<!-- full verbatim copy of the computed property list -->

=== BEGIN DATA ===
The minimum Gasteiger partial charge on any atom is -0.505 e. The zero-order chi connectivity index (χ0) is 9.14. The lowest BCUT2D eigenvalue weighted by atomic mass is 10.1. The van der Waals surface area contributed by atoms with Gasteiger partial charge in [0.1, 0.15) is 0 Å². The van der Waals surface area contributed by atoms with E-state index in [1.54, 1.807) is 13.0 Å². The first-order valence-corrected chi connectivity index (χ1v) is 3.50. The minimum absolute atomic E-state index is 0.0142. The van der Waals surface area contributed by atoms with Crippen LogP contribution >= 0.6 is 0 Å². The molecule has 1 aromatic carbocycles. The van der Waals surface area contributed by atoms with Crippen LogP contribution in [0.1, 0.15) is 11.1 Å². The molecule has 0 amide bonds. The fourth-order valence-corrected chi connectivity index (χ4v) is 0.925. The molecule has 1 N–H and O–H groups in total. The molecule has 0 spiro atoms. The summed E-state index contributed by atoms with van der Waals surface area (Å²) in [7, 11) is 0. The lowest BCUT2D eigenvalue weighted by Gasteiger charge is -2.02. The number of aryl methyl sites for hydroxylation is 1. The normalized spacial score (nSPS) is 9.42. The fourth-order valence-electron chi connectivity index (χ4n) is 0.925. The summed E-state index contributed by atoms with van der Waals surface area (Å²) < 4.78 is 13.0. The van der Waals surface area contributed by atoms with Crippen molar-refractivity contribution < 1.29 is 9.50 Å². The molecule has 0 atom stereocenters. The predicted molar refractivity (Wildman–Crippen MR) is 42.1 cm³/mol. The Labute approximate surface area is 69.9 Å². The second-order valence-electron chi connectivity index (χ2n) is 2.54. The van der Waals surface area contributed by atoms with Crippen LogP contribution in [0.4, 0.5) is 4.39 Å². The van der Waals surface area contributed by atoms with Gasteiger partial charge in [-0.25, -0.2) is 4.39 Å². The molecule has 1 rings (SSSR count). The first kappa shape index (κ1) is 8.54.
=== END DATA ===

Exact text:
The minimum Gasteiger partial charge on any atom is -0.505 e. The zero-order chi connectivity index (χ0) is 9.14. The lowest BCUT2D eigenvalue weighted by atomic mass is 10.1. The van der Waals surface area contributed by atoms with Gasteiger partial charge in [0.1, 0.15) is 0 Å². The van der Waals surface area contributed by atoms with E-state index in [1.54, 1.807) is 13.0 Å². The first-order valence-corrected chi connectivity index (χ1v) is 3.50. The minimum absolute atomic E-state index is 0.0142. The van der Waals surface area contributed by atoms with Crippen LogP contribution >= 0.6 is 0 Å². The molecule has 1 aromatic carbocycles. The van der Waals surface area contributed by atoms with Crippen LogP contribution in [0.1, 0.15) is 11.1 Å². The molecule has 0 amide bonds. The fourth-order valence-corrected chi connectivity index (χ4v) is 0.925. The molecule has 1 N–H and O–H groups in total. The molecule has 0 spiro atoms. The summed E-state index contributed by atoms with van der Waals surface area (Å²) in [7, 11) is 0. The lowest BCUT2D eigenvalue weighted by Gasteiger charge is -2.02. The number of aryl methyl sites for hydroxylation is 1. The normalized spacial score (nSPS) is 9.42. The fourth-order valence-electron chi connectivity index (χ4n) is 0.925. The summed E-state index contributed by atoms with van der Waals surface area (Å²) < 4.78 is 13.0. The van der Waals surface area contributed by atoms with Crippen molar-refractivity contribution < 1.29 is 9.50 Å². The molecule has 0 atom stereocenters. The predicted molar refractivity (Wildman–Crippen MR) is 42.1 cm³/mol. The Labute approximate surface area is 69.9 Å². The second-order valence-electron chi connectivity index (χ2n) is 2.54. The van der Waals surface area contributed by atoms with Crippen LogP contribution in [0.4, 0.5) is 4.39 Å². The van der Waals surface area contributed by atoms with Gasteiger partial charge in [-0.25, -0.2) is 4.39 Å². The molecule has 1 rings (SSSR count). The first kappa shape index (κ1) is 8.54.